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Monday, 16 March 2015

The New Forest Land Advice Service celebrate 5 years supporting rural businesses

The New Forest’s commoners, landowners and farmers are celebrating the fifth anniversary of a service that helps them and wildlife thrive in the National Park.

New Forest Land Advice Service helping rural businesses and wildlife in the New Forest National Park.
Julie Melin-Stubbs, Land Advice Service manager; Rhys Morgan, Land Advice Service advisor;
Angela Peters, Community Wildlife Plans officer; Tracé Williams, Land Advice Service advisor.

The New Forest Land Advice Service supports rural businesses with advice on land management and nature conservation, access to rural skills training courses, and help when applying for grants.

This work includes supporting commoners to ensure they can continue to make use of the ancient rights attached to their property to turn out livestock onto the open areas of the New Forest – a vital tradition as the grazing animals shape the area’s unique landscape.

The service’s notable achievements over the last five years include:

  • Reintroducing ponies and cattle to sites in Milford on Sea and New Milton for the first time in over 50 years, to encourage wildlife and support local farmers and commoners
  • Running the Better Boundaries project, which created more than 600m of laid hedges, 1,000m of hedgerows and 1,600m of wildflower field margins to act as wildlife corridors
  • Leading volunteers in a national pilot study of water quality on the River Blackwater in the north of the New Forest, and removing more than 2,000m of the invasive Himalayan balsam plant from its river banks.
  • The Land Advice was established by the New Forest National Park Authority, Hampshire and Isle of Wight Wildlife Trust and Natural England in 2010, and is now also funded by the Verderers.

Since then, it has helped more than 100 businesses each year and has widened the scope of its work significantly. This includes launching the Community Wildlife Plans Project, which is helping eight communities to care for their local environment.

The outlook for the service remains bright, as it develops four complex wildlife conservation and rural skills projects, to be delivered over the next three years as part of the proposed New Forest Landscape Partnership Scheme, funded by the Heritage Lottery Fund.

Commoner Oliver Cook, from Brockenhurst, said: ‘The Land Advice Service has been increasingly active in providing advice and arranging education for farmers and commoners in the New Forest over the past five years.

‘Having them at the end of a phone is very comforting indeed for commoners facing increasingly tight regulations and more administration in their efforts to continue rearing stock.’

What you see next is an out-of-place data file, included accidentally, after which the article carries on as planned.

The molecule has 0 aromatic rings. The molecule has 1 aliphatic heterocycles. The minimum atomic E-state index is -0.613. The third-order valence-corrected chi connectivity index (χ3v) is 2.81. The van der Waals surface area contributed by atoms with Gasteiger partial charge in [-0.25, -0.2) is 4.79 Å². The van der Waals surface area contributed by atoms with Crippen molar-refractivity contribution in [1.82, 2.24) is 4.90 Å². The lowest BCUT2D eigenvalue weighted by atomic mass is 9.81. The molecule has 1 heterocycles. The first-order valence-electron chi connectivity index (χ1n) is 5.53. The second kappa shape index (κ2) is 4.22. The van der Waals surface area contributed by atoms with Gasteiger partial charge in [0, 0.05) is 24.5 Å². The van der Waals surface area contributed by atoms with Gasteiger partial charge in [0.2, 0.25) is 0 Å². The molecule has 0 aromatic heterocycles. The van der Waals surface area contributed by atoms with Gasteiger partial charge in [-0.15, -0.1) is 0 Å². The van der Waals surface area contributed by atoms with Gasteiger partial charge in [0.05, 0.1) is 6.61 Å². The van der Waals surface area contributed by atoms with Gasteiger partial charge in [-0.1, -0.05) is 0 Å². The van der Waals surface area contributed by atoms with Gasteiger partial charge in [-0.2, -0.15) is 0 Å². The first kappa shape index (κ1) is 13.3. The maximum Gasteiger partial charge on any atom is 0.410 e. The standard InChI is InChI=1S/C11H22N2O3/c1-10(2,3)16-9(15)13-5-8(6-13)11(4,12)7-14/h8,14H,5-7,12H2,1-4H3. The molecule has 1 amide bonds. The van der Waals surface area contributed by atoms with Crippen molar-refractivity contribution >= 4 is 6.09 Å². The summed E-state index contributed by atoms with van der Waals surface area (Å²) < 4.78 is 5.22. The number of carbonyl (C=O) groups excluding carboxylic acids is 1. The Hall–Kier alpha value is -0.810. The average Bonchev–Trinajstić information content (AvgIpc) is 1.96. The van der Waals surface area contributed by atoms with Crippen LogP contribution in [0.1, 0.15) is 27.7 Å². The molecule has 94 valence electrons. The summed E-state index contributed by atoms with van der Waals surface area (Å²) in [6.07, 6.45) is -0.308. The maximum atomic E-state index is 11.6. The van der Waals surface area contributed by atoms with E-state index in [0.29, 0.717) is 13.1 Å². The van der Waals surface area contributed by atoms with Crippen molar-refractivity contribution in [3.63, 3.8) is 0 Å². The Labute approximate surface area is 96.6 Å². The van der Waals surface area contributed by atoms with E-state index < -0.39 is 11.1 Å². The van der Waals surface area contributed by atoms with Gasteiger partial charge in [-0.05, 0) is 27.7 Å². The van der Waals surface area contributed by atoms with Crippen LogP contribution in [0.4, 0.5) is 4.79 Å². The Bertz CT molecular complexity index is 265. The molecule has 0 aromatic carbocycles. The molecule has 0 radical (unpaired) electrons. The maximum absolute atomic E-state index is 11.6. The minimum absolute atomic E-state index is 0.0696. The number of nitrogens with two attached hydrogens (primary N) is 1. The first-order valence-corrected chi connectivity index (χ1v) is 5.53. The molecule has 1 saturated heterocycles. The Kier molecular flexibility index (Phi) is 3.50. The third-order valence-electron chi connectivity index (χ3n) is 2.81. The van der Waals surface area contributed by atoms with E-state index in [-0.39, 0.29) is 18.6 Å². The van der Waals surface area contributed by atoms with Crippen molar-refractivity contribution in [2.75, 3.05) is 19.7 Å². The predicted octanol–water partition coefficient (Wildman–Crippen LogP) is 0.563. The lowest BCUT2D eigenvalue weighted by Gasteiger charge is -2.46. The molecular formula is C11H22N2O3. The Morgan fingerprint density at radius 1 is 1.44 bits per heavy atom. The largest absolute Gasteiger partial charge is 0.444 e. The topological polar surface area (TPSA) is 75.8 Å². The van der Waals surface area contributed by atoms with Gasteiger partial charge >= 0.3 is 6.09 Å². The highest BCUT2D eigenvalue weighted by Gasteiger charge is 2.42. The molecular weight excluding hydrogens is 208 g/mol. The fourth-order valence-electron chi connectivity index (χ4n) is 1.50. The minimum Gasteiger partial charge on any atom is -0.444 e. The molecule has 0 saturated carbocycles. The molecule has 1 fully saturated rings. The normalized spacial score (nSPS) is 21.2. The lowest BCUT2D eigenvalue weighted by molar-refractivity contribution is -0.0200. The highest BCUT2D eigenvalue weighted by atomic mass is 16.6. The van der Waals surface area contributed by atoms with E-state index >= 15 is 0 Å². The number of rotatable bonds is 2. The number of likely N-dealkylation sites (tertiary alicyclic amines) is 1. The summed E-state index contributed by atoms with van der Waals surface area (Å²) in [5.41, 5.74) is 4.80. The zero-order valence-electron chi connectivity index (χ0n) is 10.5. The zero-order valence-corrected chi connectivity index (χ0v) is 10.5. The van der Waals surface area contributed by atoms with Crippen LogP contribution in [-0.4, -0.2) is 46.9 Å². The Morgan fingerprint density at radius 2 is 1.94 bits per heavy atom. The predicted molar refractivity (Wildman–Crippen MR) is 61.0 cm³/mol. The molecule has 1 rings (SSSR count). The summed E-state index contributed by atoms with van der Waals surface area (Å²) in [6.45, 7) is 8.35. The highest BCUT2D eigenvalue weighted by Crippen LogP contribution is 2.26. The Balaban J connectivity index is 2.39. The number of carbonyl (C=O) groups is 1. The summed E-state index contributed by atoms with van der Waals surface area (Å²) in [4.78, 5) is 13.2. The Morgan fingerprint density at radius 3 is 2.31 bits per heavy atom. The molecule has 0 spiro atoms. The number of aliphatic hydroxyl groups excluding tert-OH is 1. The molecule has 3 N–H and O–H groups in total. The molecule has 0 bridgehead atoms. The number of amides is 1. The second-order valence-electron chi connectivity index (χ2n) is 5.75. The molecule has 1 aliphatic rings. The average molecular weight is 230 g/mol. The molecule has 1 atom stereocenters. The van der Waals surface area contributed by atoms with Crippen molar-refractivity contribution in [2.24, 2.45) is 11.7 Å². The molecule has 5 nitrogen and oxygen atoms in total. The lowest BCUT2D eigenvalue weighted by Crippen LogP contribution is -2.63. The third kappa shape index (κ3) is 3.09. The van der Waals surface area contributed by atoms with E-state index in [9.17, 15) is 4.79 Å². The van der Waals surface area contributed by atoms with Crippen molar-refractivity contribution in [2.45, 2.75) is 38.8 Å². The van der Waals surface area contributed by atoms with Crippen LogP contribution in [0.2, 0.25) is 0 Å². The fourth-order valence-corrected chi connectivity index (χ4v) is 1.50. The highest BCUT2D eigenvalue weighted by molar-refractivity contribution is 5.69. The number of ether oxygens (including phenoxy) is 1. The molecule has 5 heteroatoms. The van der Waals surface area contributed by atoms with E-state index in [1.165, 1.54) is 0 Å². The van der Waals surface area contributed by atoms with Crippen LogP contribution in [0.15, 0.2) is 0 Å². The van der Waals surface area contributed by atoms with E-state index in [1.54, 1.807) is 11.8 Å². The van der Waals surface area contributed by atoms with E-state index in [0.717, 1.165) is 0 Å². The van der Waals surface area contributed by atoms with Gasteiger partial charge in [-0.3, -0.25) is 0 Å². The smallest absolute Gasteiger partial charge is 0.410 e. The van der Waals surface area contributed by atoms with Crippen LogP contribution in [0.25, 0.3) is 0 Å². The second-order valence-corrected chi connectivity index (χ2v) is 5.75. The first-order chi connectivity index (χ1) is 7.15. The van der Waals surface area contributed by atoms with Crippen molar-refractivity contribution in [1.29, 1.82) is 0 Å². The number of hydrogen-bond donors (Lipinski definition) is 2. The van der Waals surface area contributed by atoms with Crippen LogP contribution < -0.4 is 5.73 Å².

Alison Barnes, New Forest National Park Authority Chief Executive, said: ‘We have been delighted to support the Land Advice Service over the last five years, as it has worked to help hundreds of farmers, commoners and landowners in the National Park.

‘It is vital we continue to support those at the heart of the living, working forest to ensure that the New Forest continues to have a thriving rural economy, and the Land Advice Service plays a pivotal role in achieving this aim. I congratulate the service on a successful first five years and look forward to many more years of success as it continues to grow.’

Official Verderer Dominic May said: ‘The New Forest Land Advice Service plays an important advisory role in helping commoners deliver the obligations of the Verderers’ New Forest Higher Level Stewardship Agreement, by helping commoners farm their holdings in a more ecologically-sustainable manner.

‘The service has also carried out a baseline survey of the New Forest, which we are using to improve specific areas which need open forest management intervention. This survey will be repeated in a few years to see whether the management intervention has had the desired effect.’

Bob Chapman, Living Landscape Manager for Hampshire & Isle of Wight Wildlife Trust said: ‘The Hampshire & Isle of Wight Wildlife Trust has always been a keen partner in the New Forest Land Advice Service. The work that NFLAS does has been key in supporting landowners, commoners and others in delivering the healthy pastoral economy upon which the unique qualities of the Forest depend.’

If you are a farmer, commoner or landowner and would like more information on the advice and training available, please contact Julie Melin-Stubbs on 01590 646696 or

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